Teaching Machines is a work of narrative non-fiction, a historical account of the development of auto-instructional devices in the mid-twentieth century. A historical account written by a journalist. A historical account written by someone who is much more comfortable with criticism than narrative history.
One of the challenges of this work – and I think this goes for any type of writing like this – is fleshing out the important historical figures as characters. I can only draw on the materials I have – I can’t invent characteristics or attribute actions or attitudes to people that I can’t back up with documentation. And I need to be careful about what I infer based on that documentation.
When workshopping the chapter I’ve written on Sidney Pressey, much of the feedback I received asked me to round him out a bit more. I’d based that chapter almost entirely on letters I found in his archives at Ohio State University, narrating Pressey’s attempt (and failure) in the 1930s to commercialize the teaching machine he’d invented. In the letters, Pressey becomes increasingly agitated. And he admits in several of them that he’s collapsed under the strain of trying to bring his device to market. But just how neurotic was Pressey? (Is “neurotic” even the right word?) I need to find some other materials – diaries perhaps, or maybe letters his wife (soon-to-be, at the time, ex-wife) penned about his state of mind. Pressey, as I’ve written him, is rather one-dimensional.
Crafting B. F. Skinner into a character is much easier. There’s much more material to work with, for starters – the boxes and boxes and boxes of his papers at Harvard. Skinner also wrote an autobiography – three of them actually, totaling almost 1000 pages. (It’s quite a different effort to narrate one’s own legacy than the short autobiographical entry that Pressey wrote about himself for A History of Psychology in Autobiography, Volume V.)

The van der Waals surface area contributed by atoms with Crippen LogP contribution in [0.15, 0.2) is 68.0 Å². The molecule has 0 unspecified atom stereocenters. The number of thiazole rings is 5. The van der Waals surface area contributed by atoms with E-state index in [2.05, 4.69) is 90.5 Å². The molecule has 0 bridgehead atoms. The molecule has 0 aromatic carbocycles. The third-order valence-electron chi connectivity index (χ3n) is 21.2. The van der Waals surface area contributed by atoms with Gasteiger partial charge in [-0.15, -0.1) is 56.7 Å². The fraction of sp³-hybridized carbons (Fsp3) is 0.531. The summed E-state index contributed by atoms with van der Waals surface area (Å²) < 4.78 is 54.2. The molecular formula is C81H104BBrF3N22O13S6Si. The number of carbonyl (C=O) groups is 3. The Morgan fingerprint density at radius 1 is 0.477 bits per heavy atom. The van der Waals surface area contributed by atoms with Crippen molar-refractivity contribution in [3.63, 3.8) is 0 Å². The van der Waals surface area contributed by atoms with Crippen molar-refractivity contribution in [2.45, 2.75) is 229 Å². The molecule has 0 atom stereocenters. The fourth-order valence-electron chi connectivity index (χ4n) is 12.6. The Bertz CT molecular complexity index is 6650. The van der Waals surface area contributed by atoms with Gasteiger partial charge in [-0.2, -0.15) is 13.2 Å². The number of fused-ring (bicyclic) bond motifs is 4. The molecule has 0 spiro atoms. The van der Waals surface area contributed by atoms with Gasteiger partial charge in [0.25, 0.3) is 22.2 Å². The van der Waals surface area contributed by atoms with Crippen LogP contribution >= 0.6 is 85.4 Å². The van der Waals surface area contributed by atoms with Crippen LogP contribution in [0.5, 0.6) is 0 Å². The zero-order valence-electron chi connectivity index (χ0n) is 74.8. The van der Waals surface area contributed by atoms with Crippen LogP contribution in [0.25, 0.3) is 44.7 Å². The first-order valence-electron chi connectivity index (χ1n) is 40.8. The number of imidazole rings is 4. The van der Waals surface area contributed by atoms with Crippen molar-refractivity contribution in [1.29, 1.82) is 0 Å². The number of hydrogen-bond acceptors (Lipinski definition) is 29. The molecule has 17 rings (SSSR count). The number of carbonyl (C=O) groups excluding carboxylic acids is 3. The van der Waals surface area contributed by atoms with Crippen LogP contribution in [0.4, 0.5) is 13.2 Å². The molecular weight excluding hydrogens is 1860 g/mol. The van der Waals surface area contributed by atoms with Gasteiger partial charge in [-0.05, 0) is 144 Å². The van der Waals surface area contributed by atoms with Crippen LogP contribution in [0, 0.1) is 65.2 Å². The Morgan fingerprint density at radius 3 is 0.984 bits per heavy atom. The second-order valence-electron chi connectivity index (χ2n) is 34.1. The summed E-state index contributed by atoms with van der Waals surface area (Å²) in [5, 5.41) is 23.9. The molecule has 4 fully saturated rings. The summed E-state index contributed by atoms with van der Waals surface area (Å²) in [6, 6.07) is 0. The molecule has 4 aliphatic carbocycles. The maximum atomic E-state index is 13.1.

Norman Crowder remains a challenge here, although I also remain determined to include him as a main character in the book. I don’t know the location of letters or diaries. (That’s not to say there aren’t primary materials. There are plenty of mentions in newspapers and magazines.)
There are a couple of other people that I think will be worth developing into characters: Reynold Johnson, for example, a school teacher hired by IBM to develop one of its earliest testing machines; Leslie Briggs, a student of Pressey’s who went on to do a lot of teaching machine work with the Air Force; and Lloyd Homme, who worked with Skinner and founded Teaching Machines, Inc. I know where some materials are about Johnson – some are at the Computer History Museum and some, I think, are at the ETS archives in Princeton. I’m not sure about the other two – perhaps locating some of the military stuff for Briggs would lead to more on Crowder, I don’t know.
I have to balance the narrative and the characters here. That is, I think I know where this story should go – from Pressey to Johnson to Skinner to Homme to Crowder to Briggs (and back to Pressey again). But I have to make sure there’s enough so that the story is rich and exciting and not just a list of interesting machines and an anecdote or two about the men who invented them.